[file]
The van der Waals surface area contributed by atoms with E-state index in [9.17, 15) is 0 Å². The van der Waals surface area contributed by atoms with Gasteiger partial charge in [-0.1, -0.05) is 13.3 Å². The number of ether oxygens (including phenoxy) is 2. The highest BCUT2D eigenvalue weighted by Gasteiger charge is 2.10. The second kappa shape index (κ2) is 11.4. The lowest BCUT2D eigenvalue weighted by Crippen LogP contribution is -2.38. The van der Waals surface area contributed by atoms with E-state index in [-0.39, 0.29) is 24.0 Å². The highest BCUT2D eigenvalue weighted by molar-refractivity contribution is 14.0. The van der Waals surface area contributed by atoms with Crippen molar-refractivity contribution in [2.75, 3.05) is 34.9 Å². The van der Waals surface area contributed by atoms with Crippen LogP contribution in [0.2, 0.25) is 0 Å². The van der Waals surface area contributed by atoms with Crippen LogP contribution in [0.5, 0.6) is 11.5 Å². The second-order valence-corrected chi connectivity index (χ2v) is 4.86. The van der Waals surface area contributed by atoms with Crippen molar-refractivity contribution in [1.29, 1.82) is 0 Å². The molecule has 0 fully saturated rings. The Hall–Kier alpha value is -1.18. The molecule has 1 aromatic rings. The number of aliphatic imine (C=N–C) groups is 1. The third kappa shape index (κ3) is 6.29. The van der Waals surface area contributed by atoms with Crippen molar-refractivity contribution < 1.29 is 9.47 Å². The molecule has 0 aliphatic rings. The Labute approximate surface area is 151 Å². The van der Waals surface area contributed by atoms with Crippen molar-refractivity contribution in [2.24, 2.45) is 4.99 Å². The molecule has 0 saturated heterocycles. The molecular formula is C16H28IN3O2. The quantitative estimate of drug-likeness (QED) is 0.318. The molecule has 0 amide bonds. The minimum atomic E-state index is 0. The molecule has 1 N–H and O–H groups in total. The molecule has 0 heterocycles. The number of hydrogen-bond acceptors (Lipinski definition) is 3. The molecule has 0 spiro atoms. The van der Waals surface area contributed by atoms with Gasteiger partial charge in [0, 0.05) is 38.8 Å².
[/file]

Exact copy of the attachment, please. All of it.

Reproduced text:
The van der Waals surface area contributed by atoms with E-state index in [9.17, 15) is 0 Å². The van der Waals surface area contributed by atoms with Gasteiger partial charge in [-0.1, -0.05) is 13.3 Å². The number of ether oxygens (including phenoxy) is 2. The highest BCUT2D eigenvalue weighted by Gasteiger charge is 2.10. The second kappa shape index (κ2) is 11.4. The lowest BCUT2D eigenvalue weighted by Crippen LogP contribution is -2.38. The van der Waals surface area contributed by atoms with E-state index in [-0.39, 0.29) is 24.0 Å². The highest BCUT2D eigenvalue weighted by molar-refractivity contribution is 14.0. The van der Waals surface area contributed by atoms with Crippen molar-refractivity contribution in [2.75, 3.05) is 34.9 Å². The van der Waals surface area contributed by atoms with Crippen LogP contribution in [0.2, 0.25) is 0 Å². The van der Waals surface area contributed by atoms with Crippen LogP contribution in [0.5, 0.6) is 11.5 Å². The second-order valence-corrected chi connectivity index (χ2v) is 4.86. The van der Waals surface area contributed by atoms with Crippen molar-refractivity contribution in [1.29, 1.82) is 0 Å². The molecule has 0 fully saturated rings. The Hall–Kier alpha value is -1.18. The molecule has 1 aromatic rings. The number of aliphatic imine (C=N–C) groups is 1. The third kappa shape index (κ3) is 6.29. The van der Waals surface area contributed by atoms with Crippen molar-refractivity contribution < 1.29 is 9.47 Å². The molecule has 0 aliphatic rings. The Labute approximate surface area is 151 Å². The van der Waals surface area contributed by atoms with Crippen molar-refractivity contribution in [2.24, 2.45) is 4.99 Å². The molecule has 0 saturated heterocycles. The molecular formula is C16H28IN3O2. The quantitative estimate of drug-likeness (QED) is 0.318. The molecule has 0 amide bonds. The minimum atomic E-state index is 0. The molecule has 1 N–H and O–H groups in total. The molecule has 0 heterocycles. The number of hydrogen-bond acceptors (Lipinski definition) is 3. The molecule has 0 spiro atoms. The van der Waals surface area contributed by atoms with Gasteiger partial charge in [0, 0.05) is 38.8 Å².